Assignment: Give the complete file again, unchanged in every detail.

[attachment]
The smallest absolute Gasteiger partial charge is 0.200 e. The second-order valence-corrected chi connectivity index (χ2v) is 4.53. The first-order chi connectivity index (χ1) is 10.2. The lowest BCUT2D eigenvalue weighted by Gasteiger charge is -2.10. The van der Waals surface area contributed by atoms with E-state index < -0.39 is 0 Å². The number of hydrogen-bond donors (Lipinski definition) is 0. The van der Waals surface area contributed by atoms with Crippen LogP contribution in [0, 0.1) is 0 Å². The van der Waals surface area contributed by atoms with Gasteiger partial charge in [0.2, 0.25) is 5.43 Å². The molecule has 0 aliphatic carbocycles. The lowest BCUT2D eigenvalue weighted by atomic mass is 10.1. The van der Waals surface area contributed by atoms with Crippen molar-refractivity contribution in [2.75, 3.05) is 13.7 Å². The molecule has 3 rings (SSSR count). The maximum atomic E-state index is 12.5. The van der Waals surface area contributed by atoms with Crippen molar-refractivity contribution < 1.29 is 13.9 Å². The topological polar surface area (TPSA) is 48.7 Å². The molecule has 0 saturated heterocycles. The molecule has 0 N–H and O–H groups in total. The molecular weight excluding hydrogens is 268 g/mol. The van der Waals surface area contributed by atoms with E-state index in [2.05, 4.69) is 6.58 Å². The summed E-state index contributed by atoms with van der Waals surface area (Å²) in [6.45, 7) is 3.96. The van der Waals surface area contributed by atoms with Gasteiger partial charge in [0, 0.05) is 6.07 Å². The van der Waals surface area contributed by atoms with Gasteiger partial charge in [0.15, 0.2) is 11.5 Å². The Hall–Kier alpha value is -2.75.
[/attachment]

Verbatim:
The smallest absolute Gasteiger partial charge is 0.200 e. The second-order valence-corrected chi connectivity index (χ2v) is 4.53. The first-order chi connectivity index (χ1) is 10.2. The lowest BCUT2D eigenvalue weighted by Gasteiger charge is -2.10. The van der Waals surface area contributed by atoms with E-state index < -0.39 is 0 Å². The number of hydrogen-bond donors (Lipinski definition) is 0. The van der Waals surface area contributed by atoms with Crippen LogP contribution in [0, 0.1) is 0 Å². The van der Waals surface area contributed by atoms with Gasteiger partial charge in [0.2, 0.25) is 5.43 Å². The molecule has 0 aliphatic carbocycles. The lowest BCUT2D eigenvalue weighted by atomic mass is 10.1. The van der Waals surface area contributed by atoms with Crippen molar-refractivity contribution in [2.75, 3.05) is 13.7 Å². The molecule has 3 rings (SSSR count). The maximum atomic E-state index is 12.5. The van der Waals surface area contributed by atoms with Crippen molar-refractivity contribution < 1.29 is 13.9 Å². The topological polar surface area (TPSA) is 48.7 Å². The molecule has 0 saturated heterocycles. The molecule has 0 N–H and O–H groups in total. The molecular weight excluding hydrogens is 268 g/mol. The van der Waals surface area contributed by atoms with E-state index in [2.05, 4.69) is 6.58 Å². The summed E-state index contributed by atoms with van der Waals surface area (Å²) in [6.45, 7) is 3.96. The van der Waals surface area contributed by atoms with Gasteiger partial charge in [0, 0.05) is 6.07 Å². The van der Waals surface area contributed by atoms with Gasteiger partial charge in [0.15, 0.2) is 11.5 Å². The Hall–Kier alpha value is -2.75.